…after intra-Protestant and intra-Christian ecumenism we have irrevocably reached the third ecumenical dimension, ecumenism of the world religions! — Hans Kung [Catholic theologian and major leader in the global ethics movement], in the Forward to Willard G. Oxtoby’s book, The Meaning of Other Faiths, p. 10.
The true Mason is not creed-bound. He realizes with the divine illumination of his lodge that as a Mason his religion must be universal: Christ, Buddha or Mohammed, the name means little, for he recognizes only the light and not the bearer. He worships at every shrine, bows before every altar, whether in temple, mosque or cathedral, realizing with his truer understanding the oneness of all spiritual truth. — Manly P. Hall, The Lost Keys of Freemasonry, p. 65. [Hall was one of the most influential esoteric and Masonic philosophers of the last century].
…the Christian and the Jew, the Mohammedan and the Brahmin, are permitted to unite around our common altar, and Masonry becomes, in practice as well as in theory, universal. The truth is, that Masonry is undoubtedly a religious institutions – its religion being of that universal kind in which all men agree… — Albert Mackey [eminent Masonic philosopher and historian, A Text Book on Masonic Jurisprudence, p .95.
In all times, throughout human history, man has been searching for God, and the various Religions of the world are God’s answer to the search, made through men in whom more of Himself was manifest than is the case in ordinary people. These men are variously called Prophets, Rshis, Divine Men, Sons of God, and they may be thought of as composing one great Spiritual Brotherhood of God-inspired men, the Guardians and Teachers of Humanity. We should think of all of Them with reverence and admiration, whatever may be the particular religion to which we belong, for every one of Them brought the same Divine message to the world, taught the same fundamental spiritual truths, proclaimed the same changeless moral law, and lived a noble and inspiring life. — Annie Besant [Theosophical leader], The Universal Text Book of Religion and Morals, p. 1.
…eventually a new world religion will be inaugurated which will be a fusion and synthesis of the approach of the East and the approach of the West. The Christ will bring together, not simply Christianity and Buddhism, but the concept of God transcendent… — Benjamin Crème [channeling Maitreya the Christ], The Reappearance of the Christ and the Masters of Wisdom, p. 88.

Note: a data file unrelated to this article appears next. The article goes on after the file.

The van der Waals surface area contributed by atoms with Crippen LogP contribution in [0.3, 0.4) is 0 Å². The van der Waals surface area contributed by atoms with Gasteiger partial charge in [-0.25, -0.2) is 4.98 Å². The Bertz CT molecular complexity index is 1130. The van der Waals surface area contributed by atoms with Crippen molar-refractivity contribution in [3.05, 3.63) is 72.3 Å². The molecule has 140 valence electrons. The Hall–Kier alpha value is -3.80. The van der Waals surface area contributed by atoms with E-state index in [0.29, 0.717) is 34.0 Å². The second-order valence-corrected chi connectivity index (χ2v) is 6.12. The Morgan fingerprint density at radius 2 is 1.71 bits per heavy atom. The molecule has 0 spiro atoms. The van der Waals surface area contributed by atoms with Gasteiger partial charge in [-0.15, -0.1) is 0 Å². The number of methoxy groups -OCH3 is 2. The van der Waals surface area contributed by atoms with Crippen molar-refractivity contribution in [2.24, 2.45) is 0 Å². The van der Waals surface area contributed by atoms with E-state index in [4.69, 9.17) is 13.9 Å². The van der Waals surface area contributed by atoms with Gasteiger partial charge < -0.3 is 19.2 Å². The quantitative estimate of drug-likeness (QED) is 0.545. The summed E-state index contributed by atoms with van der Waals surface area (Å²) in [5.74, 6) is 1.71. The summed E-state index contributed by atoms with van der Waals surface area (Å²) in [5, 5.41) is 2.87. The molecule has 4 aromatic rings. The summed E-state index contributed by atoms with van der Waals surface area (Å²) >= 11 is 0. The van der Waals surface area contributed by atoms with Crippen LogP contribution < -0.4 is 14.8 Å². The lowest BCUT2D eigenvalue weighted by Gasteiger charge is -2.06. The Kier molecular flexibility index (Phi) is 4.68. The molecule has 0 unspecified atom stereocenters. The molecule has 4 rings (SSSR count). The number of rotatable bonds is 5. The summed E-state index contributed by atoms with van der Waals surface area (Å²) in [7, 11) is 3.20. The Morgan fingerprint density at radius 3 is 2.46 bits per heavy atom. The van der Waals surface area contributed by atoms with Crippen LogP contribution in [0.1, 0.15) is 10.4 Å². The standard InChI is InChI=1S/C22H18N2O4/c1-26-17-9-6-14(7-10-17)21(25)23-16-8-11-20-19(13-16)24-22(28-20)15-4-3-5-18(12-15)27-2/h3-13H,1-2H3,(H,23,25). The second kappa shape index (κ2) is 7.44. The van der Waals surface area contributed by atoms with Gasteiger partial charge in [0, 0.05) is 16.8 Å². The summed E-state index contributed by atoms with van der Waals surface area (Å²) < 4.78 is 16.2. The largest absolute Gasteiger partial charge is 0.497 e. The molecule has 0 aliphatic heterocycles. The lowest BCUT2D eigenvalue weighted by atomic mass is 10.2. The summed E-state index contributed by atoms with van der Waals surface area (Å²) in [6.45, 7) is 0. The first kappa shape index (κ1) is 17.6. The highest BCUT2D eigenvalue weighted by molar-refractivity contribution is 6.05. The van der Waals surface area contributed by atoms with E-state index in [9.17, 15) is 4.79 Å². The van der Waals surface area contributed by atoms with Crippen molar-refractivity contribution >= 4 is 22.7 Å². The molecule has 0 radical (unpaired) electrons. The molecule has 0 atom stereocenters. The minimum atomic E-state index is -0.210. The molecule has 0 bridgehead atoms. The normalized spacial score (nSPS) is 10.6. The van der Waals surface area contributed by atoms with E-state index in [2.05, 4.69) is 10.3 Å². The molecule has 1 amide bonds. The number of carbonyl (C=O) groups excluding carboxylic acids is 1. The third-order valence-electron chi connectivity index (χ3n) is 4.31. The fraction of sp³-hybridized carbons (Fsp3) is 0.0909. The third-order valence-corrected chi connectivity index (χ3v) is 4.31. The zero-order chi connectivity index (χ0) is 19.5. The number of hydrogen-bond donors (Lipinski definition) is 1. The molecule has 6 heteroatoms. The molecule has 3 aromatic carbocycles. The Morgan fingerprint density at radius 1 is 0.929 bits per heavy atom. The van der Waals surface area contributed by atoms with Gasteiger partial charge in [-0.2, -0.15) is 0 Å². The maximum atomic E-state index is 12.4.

The ultimate objective is a fellowship of religions, and the gradual appearance of a world-faith, which in its broader concepts will be able to encompass all humanity. — John Davis and Naomi Rice [Davis is the director of Coptic Fellowship International], Messiah and the Second Coming, p. 111.
…the interfaith vision is in tune with the character of the emerging post-modern global society. Indeed it offers the hope of a world civilization based on spiritual values, whereas the fundamentalist approach is likely only to lead to confrontation and conflict. — Marcus Braybrooke [President, World Congress of Faiths], Faith and Interfaith in a Global Age, p. 51.
A wholistic, one-world view is emerging from space travel and other miracles of modern technology and from communication. A consciousness is also emerging from a growing awareness in the West of the wisdom of the Eastern world-view. Buddhism, Hinduism, Taoism and Shinto, while they differ in many respects, portray the world as a multi­dimensional, organically interrelated eco-system of which man is one of many inter-dependent parts. Perhaps we can learn through them to see the world whole, as it really is, and together—West and East—begin to build the foundations of a new world order.
The most urgent item on the planetary agenda is to set the limits of freedom and order in supra-national, global affairs. A constitution for the world is needed which combines the achievements of both hemispheres: that is, constitutional limitations and a bill of rights from the West and a spacious world-view from the East. — Lucile Green [Green was a major figure in the Global People’s Assembly movement], Journey to a Governed World, pp. 34-35.
The world’s major religions in the end all want the same thing, even though they were born in different places and circumstances on this planet. What the world needs today is a convergence of the different religions in the search for and definition of the cosmic or divine laws which ought to regulate our behavior on this planet. — Robert Muller [Former United Nations Under-Secretary-General], New Genesis: Shaping a Global Spirituality, p. 126.


  1. See Mikhail Gorbachev’s book, The Search for a New Beginning: Developing a New Civilization.
  2. See Buck, Mystic Masonry. See also Briceno and Pitt, New Ideas in Environmental Education.
  3. Former UN Assistant-Secretary-General Robert Muller boasted that his long-standing policies on population control prevented the births of 2.2 billion children. For more information on this statement, see Gary Kah’s book The New World Religion, pp. 184-190. Or contact Carl Teichrib, who attended the Global Citizenship 2000 Youth Congress where Muller made this powerful statement.
  4. See The Environmental Handbook: Prepared for the First National Environmental Teach-In.
  5. See Robert Muller’s New Genesis. See also Singh and Titi’s Empowerment for Sustainable Development.
  6. See Teichrib’s The Power Puzzle. See also, The Commission on Global Governance, Our Global Neighborhood, and Bom’s The Coming Century of Commonism: The Beauty and the Beast of Global Governance.
  7. Ward and Dubos, Only One Earth [an unofficial report commissioned by the Secretary-General of the UN Conference on the Human Environment—Maurice Strong], p. 220.